Though seaside resorts were commonplace along America’s coastlines during the 19th century, few were as large and distinctive as the Hotel Del.

The stunning white wooden resort with its turrets and red roofing was to be the “talk of the Western world”–and indeed it was. When the 399-room hotel opened in 1888, it was the single largest resort hotel in the world.Hotel Del Coronado Beachfront

The original grounds included an Olympic-sized saltwater pool, tennis courts, and a yacht club sporting the same design as the hotel’s grand tower. Other impressive features included an Ostrich farm, a Japanese tea garden, bowling alleys, and billiard rooms. Deep-sea fishing and hunting expeditions were among the many activities offered to guests.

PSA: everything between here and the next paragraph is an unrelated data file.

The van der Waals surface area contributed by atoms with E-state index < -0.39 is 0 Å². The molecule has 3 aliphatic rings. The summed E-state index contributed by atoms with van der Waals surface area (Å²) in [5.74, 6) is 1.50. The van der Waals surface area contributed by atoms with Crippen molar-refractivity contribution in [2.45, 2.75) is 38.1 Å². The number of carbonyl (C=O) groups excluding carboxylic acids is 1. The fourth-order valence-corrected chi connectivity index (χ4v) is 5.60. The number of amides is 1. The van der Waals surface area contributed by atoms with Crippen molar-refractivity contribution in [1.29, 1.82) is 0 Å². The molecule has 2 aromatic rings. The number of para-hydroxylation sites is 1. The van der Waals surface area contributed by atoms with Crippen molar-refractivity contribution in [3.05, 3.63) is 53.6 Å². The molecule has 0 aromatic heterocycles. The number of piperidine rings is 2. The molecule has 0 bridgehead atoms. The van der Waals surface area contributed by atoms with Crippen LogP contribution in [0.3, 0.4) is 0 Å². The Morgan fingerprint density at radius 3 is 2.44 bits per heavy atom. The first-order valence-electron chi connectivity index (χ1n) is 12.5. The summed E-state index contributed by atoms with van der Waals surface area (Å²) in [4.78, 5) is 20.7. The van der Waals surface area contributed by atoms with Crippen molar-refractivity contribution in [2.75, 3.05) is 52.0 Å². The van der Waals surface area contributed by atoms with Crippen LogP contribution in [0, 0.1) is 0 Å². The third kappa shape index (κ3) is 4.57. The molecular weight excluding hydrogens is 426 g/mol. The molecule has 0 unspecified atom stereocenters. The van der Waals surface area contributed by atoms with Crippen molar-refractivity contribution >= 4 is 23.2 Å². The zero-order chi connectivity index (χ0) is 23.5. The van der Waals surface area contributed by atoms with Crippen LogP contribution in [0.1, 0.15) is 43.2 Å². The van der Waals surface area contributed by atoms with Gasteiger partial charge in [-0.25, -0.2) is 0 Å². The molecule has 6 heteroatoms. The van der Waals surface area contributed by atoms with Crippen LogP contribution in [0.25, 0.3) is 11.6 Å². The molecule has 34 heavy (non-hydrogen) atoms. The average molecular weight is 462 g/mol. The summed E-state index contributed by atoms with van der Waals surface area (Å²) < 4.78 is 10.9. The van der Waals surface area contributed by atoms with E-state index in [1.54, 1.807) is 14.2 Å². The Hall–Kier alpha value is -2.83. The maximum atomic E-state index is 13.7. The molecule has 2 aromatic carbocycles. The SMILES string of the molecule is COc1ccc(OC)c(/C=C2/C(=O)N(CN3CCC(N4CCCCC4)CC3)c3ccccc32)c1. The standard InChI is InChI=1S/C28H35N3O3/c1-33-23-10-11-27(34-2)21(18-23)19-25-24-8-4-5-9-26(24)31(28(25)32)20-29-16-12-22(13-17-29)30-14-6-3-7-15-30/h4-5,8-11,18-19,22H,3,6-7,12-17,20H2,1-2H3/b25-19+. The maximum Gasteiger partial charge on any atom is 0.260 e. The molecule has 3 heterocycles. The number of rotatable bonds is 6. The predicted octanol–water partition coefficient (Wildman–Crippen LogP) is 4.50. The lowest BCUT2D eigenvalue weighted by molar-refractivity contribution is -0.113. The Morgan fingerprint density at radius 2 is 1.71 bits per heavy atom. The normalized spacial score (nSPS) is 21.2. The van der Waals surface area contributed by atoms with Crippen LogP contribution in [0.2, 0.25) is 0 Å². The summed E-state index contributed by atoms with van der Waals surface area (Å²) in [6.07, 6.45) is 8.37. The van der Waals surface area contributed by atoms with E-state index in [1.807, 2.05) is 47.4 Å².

boardwalk scene
The busy oceanfront boardwalk at the Hotel Del Coronado.

Victorian Charm intact

Throughout the years, the Hotel Del has undergone several renovations and expansions (including one currently). Nonetheless, the hotel has always maintained its Victorian charm of a bygone era. Its massive wood-paneled lobby and original balcony still appear much as it did in 1888.

The historic gold elevator is the original and continues to be run by a uniformed elevator operator. It’s a place frozen in time and as lovers of history, we have always been fascinated and intrigued.

President Franklin Delano Roosevelts visit to the Hotel Del 1935
President Franklin Delano Roosevelts visit to the Hotel Del 1935

Famous Guests of the Resort

With no bridge built from downtown San Diego, guests to the resort had to take a boat or ferry across the bay to the resort. But come they did–by the droves.

The Hotel Del hosted numerous U.S. presidents, foreign dignitaries, royalty, and quite a few Hollywood celebrities.